FOREMAN: Focusing on jobs was important to us because it was so important to you this past year. And it still is. In our latest CNN Opinion Research Corporation poll, eight in 10 of you say the economy is still in bad shape and most think another financial crisis is looming. So how does one stand against such fears? We all might take a lesson from an out of work trucker who refuses to give up and is actually getting stronger by wrestling with this tough economy. Once again, we're near Washington, D.C., as photojournalist John Bena pick up the story.


JOHN JARRELL, UNEMPLOYED: I get a little exercise, trying to stay fit as I can. Enjoy it. The simple fact not many other people do it. This is heavy stuff. It's a lot of work. You never know when life's going to throw a physical challenge at you and you need to be prepared.

When I can't find a job, I come home aggravated with that and I get on these and start all over again the next day.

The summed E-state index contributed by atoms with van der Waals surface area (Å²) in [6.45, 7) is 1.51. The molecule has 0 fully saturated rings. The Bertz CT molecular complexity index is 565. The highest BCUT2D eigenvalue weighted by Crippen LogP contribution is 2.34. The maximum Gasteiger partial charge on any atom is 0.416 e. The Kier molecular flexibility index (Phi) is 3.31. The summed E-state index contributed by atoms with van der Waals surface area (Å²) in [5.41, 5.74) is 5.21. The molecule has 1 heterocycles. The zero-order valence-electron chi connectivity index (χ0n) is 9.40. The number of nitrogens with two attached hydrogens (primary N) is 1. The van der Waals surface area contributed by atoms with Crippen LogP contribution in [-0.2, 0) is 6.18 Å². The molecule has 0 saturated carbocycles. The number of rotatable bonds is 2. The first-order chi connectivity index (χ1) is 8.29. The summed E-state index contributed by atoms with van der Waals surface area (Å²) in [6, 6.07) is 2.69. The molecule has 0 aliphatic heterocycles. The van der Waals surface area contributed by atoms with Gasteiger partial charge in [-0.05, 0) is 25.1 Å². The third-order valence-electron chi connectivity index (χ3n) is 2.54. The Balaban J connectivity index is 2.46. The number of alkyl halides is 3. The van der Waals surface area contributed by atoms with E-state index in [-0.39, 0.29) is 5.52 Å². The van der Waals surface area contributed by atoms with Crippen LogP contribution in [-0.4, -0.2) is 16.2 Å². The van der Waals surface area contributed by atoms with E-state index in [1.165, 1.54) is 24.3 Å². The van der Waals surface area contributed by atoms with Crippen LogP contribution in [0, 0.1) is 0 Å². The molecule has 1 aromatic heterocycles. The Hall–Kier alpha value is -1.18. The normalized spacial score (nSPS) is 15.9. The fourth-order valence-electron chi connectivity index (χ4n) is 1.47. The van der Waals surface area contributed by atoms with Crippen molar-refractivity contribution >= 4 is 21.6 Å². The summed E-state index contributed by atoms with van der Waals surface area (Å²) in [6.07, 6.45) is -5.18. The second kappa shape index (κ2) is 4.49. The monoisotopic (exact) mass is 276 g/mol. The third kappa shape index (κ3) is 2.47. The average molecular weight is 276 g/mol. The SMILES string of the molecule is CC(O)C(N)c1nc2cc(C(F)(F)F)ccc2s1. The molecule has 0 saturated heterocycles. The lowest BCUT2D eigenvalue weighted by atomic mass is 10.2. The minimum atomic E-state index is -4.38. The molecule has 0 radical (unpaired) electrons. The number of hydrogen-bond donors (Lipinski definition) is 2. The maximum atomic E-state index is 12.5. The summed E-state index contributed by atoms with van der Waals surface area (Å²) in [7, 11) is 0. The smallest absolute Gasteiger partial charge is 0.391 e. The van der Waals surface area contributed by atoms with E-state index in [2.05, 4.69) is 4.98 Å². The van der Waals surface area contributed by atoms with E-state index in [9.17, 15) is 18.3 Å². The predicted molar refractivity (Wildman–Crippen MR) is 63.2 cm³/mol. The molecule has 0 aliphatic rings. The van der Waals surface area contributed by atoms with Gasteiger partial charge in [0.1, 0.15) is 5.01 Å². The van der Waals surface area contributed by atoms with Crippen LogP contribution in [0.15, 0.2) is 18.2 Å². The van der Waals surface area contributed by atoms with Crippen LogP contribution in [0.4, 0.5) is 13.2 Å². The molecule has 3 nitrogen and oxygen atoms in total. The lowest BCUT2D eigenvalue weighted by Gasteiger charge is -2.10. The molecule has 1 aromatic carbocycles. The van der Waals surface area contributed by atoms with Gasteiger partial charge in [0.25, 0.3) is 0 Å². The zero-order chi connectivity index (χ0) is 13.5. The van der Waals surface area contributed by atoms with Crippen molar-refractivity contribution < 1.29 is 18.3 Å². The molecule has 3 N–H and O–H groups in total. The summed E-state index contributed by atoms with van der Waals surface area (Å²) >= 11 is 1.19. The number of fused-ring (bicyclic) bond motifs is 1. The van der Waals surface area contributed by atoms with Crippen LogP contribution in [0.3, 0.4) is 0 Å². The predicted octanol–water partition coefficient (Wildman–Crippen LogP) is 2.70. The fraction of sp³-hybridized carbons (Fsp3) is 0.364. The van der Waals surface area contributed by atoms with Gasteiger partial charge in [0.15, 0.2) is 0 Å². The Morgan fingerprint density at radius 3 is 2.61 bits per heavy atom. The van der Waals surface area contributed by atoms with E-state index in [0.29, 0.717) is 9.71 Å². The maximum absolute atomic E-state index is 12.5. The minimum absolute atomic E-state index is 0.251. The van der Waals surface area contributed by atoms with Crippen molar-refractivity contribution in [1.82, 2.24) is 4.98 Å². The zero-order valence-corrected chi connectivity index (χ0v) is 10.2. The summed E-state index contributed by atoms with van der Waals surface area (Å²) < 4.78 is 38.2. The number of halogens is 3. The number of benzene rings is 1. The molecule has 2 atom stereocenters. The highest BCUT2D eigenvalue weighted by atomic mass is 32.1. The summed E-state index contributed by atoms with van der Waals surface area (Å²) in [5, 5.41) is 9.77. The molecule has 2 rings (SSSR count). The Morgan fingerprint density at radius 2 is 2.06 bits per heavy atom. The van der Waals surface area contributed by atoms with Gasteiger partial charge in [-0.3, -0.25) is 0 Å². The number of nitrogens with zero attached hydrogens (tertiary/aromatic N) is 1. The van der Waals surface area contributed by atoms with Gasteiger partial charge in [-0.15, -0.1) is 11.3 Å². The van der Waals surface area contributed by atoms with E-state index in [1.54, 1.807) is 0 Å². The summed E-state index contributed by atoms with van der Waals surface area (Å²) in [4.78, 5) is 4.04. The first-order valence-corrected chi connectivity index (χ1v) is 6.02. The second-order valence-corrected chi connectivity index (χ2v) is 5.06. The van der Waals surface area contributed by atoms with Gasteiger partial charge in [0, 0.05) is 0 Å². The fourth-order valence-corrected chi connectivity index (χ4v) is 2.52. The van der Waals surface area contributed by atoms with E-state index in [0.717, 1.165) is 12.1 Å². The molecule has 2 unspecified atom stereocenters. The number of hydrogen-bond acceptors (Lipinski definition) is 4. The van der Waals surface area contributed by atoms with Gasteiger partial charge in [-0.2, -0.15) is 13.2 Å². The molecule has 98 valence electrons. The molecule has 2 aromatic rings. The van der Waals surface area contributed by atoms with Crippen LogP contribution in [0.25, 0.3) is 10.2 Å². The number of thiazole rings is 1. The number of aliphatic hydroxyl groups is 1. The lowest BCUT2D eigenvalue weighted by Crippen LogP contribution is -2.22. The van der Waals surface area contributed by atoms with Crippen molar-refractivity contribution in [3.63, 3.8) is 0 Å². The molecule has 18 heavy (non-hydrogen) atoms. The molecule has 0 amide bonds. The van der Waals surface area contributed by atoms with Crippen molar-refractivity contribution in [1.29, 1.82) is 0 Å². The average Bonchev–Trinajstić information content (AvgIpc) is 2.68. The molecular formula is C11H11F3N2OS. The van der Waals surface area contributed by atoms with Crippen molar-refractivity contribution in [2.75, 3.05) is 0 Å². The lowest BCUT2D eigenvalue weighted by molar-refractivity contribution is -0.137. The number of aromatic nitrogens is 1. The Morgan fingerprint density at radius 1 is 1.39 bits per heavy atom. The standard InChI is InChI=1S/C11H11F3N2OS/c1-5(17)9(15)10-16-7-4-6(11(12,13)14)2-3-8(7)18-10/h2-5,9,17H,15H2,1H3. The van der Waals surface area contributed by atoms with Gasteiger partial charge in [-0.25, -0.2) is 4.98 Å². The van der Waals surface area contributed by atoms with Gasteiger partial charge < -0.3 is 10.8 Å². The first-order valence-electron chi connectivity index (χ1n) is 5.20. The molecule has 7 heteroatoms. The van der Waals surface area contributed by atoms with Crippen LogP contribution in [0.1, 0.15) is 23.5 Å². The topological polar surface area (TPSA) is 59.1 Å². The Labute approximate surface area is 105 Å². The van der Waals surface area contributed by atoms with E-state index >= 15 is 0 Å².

I was driving a truck before I had a license. I've been in construction, demolition, running equipment. Last job I had was pumping out port-o-potties. I didn't like that at all.

I'm the single father of two little girls. I'll do anything I have to do to keep a roof over their head. So I clean those potties to where my daughter will use them.

LEXUS JARRELL, JOHN'S DAUGHTER: You liked it because it's another thing that he could check off his list.

JARRELL: Pop the door open, bucket, bleach, water.

LEXUS JARRELL: He would always come home and tell me the weird things he found in them.

JARRELL: Scrub it down, scrub it down. Every day was an adventure. You lift the lid. When you open that door, you never know what you're going to get. Fire the pump up. That's when everybody runs away. Roll on to the next one.

I've always had a job. This is my first time with this. I guess it's the classic case that's not going to happen to me. Well, here I am.

REYES: In today's market, I'm not going to take any risks.